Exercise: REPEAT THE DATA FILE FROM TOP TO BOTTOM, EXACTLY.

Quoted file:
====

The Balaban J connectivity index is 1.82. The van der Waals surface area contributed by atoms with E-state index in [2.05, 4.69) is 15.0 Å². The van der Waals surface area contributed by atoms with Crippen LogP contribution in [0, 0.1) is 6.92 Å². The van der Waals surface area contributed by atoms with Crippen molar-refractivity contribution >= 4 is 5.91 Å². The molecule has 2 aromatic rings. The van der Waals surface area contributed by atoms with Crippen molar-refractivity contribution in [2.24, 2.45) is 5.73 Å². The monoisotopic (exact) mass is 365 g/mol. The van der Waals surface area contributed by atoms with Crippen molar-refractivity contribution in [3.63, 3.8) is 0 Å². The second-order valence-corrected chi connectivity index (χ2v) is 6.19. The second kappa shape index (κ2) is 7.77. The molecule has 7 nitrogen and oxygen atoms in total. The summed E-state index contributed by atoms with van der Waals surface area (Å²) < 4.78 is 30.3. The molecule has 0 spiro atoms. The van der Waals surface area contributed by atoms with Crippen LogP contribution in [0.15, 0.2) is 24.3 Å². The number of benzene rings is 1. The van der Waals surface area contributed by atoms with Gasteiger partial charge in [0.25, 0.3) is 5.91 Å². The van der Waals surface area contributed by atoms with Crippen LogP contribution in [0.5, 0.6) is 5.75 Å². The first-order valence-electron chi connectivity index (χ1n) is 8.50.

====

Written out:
The Balaban J connectivity index is 1.82. The van der Waals surface area contributed by atoms with E-state index in [2.05, 4.69) is 15.0 Å². The van der Waals surface area contributed by atoms with Crippen LogP contribution in [0, 0.1) is 6.92 Å². The van der Waals surface area contributed by atoms with Crippen molar-refractivity contribution >= 4 is 5.91 Å². The molecule has 2 aromatic rings. The van der Waals surface area contributed by atoms with Crippen molar-refractivity contribution in [2.24, 2.45) is 5.73 Å². The monoisotopic (exact) mass is 365 g/mol. The van der Waals surface area contributed by atoms with Crippen molar-refractivity contribution in [3.63, 3.8) is 0 Å². The second-order valence-corrected chi connectivity index (χ2v) is 6.19. The second kappa shape index (κ2) is 7.77. The molecule has 7 nitrogen and oxygen atoms in total. The summed E-state index contributed by atoms with van der Waals surface area (Å²) < 4.78 is 30.3. The molecule has 0 spiro atoms. The van der Waals surface area contributed by atoms with Crippen LogP contribution in [0.15, 0.2) is 24.3 Å². The number of benzene rings is 1. The van der Waals surface area contributed by atoms with Gasteiger partial charge in [0.25, 0.3) is 5.91 Å². The van der Waals surface area contributed by atoms with Crippen LogP contribution in [0.5, 0.6) is 5.75 Å². The first-order valence-electron chi connectivity index (χ1n) is 8.50.